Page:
You know the Kansas geographical clichés. Kansas is flat as a pancake. Kansas is one of the Drive Through States…

The Kansas you’re thinking of
West of Ransom, Kansas

Well, some of those old saws are true – in some parts of Kansas. But did you ever hear of the Kansas Badlands? Or did you ever walk across Kansas with a mule? And for that matter, where in Kansas would you go to make a photo of you and your mule greeting the sun in the lee of chalk pyramid?

Greeting the Kansas dawn

Recently, I visited with Chuck Bonner and Barbara Shelton of Logan County, Kansas.

Barbara Shelton
Logan County, Kansas

Barbara explained why the country side I was traversing was emptier now than it was during the Homestead Act days. Click here to listen to the interview. During our chat, she mentioned fossil beds. Fossil beds? Intrigued, I took a detour through Logan county to tour the sights no one outside Logan County really talks about.

What I found tied in perfectly with what I was seeking. I found the bottom of the Lost Sea.

Kansas Badlands: the bottom of the Lost Sea

Scientists say Kansas has been under water longer than it’s been dry. The Western Interior Sea, or Lost Sea, as I call it, covered the Great Plains about 75 million years ago. Then, theory has it, the land to the west of it rose, pushing the water back to the Gulf of Mexico. In the millions of years that followed, erosion from the Rocky Mountains covered the ancient sea bed.

The Lost Sea
Modern-day Kansas is in the light blue water south and west of South Dakota

Bernie films the Kansas Badlands
Logan County, Kansas

In some places, like Logan County Kansas, erosion removed the overburden, exposing the ancient sea bed – and the fossils interred there. It’s the same way badlands are formed in most areas, be they the famed badlands of South Dakota or the lesser known ones of the Sunflower State.

Badlands (foreground) and uneroded plain (distant)
Logan County, Kansas

One of the advantages this country is aerial views. Yes, the mule traveler that wants a bird’s eye view of his wagon just has to climb the nearest chalk uprise and look down.

Camped at the Little Pyramids
Logan County, Kansas

Canyon camp from above

But this country’s biggest draw is marine fossils like the X-fish, better known as the Xiphactinus (pronounced “zi fak tin us” by paleontologists).

Sternberg Museum

Coming next, Xiphactinus, the Lost Sea fish with the funny name and the bull dog face. A fish so ravenous, it was known to choke to death on its prey. Stay tuned!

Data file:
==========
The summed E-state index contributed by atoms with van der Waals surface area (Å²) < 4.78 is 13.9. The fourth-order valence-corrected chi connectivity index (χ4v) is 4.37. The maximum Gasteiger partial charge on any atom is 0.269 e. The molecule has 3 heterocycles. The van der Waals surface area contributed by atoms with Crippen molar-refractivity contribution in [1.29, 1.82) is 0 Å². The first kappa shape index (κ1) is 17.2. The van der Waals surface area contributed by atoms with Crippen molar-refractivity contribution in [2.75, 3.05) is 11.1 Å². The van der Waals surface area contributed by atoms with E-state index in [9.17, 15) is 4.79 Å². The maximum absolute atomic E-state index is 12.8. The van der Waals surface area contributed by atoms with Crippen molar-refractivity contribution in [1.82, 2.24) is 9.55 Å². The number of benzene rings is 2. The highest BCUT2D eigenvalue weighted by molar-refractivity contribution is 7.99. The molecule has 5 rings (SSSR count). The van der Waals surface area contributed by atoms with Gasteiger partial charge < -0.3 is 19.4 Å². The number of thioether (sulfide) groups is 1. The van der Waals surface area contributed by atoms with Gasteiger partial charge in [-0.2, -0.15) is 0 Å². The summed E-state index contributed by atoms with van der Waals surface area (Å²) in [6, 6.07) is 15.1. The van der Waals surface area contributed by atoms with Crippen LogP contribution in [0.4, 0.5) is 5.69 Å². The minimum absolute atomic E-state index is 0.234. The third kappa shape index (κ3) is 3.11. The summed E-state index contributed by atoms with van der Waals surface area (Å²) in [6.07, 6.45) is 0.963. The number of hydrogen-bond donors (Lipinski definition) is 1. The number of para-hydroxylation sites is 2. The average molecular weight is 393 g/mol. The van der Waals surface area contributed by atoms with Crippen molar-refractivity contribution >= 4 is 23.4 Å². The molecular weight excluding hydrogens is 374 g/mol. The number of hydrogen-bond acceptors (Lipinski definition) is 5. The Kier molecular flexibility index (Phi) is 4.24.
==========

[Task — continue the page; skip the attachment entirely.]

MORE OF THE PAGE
Posted Monday November 17, 2008 by Bernie
On becoming the Cat Lady
November 12, 2008

Good morning Michele,

This evening a Tom cat climbed into my wagon while I was out and pissed on my bed. Now my wagon smells like the Cat Lady’s house down the road. You know the lady down the street from where you grew up. The one that never had a light on during Halloween and when you went by to sell Girl Scout cookies you caught a wiff of her abode and thought, “Dang, don’t ever let me turn into that person.” Her house smelled of pee and smoke.

Now I know why. Well, now I know why it smelled of smoke. The cat pee I figured out…

So tonight I get back to settle in for a cozy night aboard the sea vessel to be confronted by this age hold horror of a stink. But seeing how my wagon is my home on the road and the closest Motel 6 is 100 miles away, I did what the Cat Lady did.

I shut my doors tight, pulled the curtains – and light my pipe. To hide the smell of Tom Cat’s squirt.

So now I’m choking on smoke and cat pee and the neighborhood kids are saying what you and I said about the Cat Lady. That her house reeked and she had a phlemy cough from all those cigarettes she smoked.

Yep, I’ve become the Cat Lady. And I’m gonna kick that cat’s ass in the morning when I catch it lifting a leg on Polly’s blanket – which I just remember I have hanging on the fence….

Sure hope you had a better evening and a better day.

Love and thoughts of pure Carolina air. My apologies to the Cat Lady for those early evil thoughts.



Posted Wednesday November 12, 2008 by Bernie
Alone on the Range
November 11, 2008

Recently, ducking a patch of wintry weather, mule Polly and I holed up with Barbara Shelton and Chuck Bonner of Logan County, Kansas.

Polly bundled up for the cold at the Bonners

Logan County is located in the western part of Kansas and includes some of the Great Plains’ best chalk deposits, laid down when the area was covered by the Western Interior Sea (or Lost Sea as written on the side of my wagon).

Creep feeder with chalk deposits in distance
Logan County, Kansas

Chuck and Barbara with “Spiker”, the truck they use to take folks on fossil digs

While the snow swirled and wind generator roared (Barbara and Chuck live off the electrical grid) I holed up in the Bonner sun room as Barbara explained how western Kansas was emptying out.

Barbara Bonner

Bernie in the sun room